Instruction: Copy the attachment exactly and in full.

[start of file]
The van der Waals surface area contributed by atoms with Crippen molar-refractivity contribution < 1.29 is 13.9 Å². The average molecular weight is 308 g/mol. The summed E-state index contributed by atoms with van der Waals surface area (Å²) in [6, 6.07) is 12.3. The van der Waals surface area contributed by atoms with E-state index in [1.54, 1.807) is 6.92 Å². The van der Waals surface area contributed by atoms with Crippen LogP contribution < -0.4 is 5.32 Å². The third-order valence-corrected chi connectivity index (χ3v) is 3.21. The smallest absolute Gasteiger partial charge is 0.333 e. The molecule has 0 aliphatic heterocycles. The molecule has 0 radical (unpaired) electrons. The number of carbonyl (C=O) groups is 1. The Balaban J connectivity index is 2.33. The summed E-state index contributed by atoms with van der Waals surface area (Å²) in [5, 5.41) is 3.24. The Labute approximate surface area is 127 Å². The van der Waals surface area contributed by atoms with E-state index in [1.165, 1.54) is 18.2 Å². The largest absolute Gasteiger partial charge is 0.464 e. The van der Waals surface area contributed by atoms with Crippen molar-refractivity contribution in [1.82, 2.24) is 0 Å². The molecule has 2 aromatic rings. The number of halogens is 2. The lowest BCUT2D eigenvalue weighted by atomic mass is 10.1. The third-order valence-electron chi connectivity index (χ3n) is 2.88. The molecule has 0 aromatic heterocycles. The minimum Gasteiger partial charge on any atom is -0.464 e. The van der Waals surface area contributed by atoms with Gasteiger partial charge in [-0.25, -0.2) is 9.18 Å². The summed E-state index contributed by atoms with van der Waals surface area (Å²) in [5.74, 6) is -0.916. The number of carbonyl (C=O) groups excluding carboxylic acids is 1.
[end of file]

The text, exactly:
The van der Waals surface area contributed by atoms with Crippen molar-refractivity contribution < 1.29 is 13.9 Å². The average molecular weight is 308 g/mol. The summed E-state index contributed by atoms with van der Waals surface area (Å²) in [6, 6.07) is 12.3. The van der Waals surface area contributed by atoms with E-state index in [1.54, 1.807) is 6.92 Å². The van der Waals surface area contributed by atoms with Crippen LogP contribution < -0.4 is 5.32 Å². The third-order valence-corrected chi connectivity index (χ3v) is 3.21. The smallest absolute Gasteiger partial charge is 0.333 e. The molecule has 0 aliphatic heterocycles. The molecule has 0 radical (unpaired) electrons. The number of carbonyl (C=O) groups is 1. The Balaban J connectivity index is 2.33. The summed E-state index contributed by atoms with van der Waals surface area (Å²) in [5, 5.41) is 3.24. The Labute approximate surface area is 127 Å². The van der Waals surface area contributed by atoms with E-state index in [1.165, 1.54) is 18.2 Å². The largest absolute Gasteiger partial charge is 0.464 e. The van der Waals surface area contributed by atoms with Crippen molar-refractivity contribution in [1.82, 2.24) is 0 Å². The molecule has 2 aromatic rings. The number of halogens is 2. The lowest BCUT2D eigenvalue weighted by atomic mass is 10.1. The third-order valence-electron chi connectivity index (χ3n) is 2.88. The molecule has 0 aromatic heterocycles. The minimum Gasteiger partial charge on any atom is -0.464 e. The van der Waals surface area contributed by atoms with Gasteiger partial charge in [-0.25, -0.2) is 9.18 Å². The summed E-state index contributed by atoms with van der Waals surface area (Å²) in [5.74, 6) is -0.916. The number of carbonyl (C=O) groups excluding carboxylic acids is 1.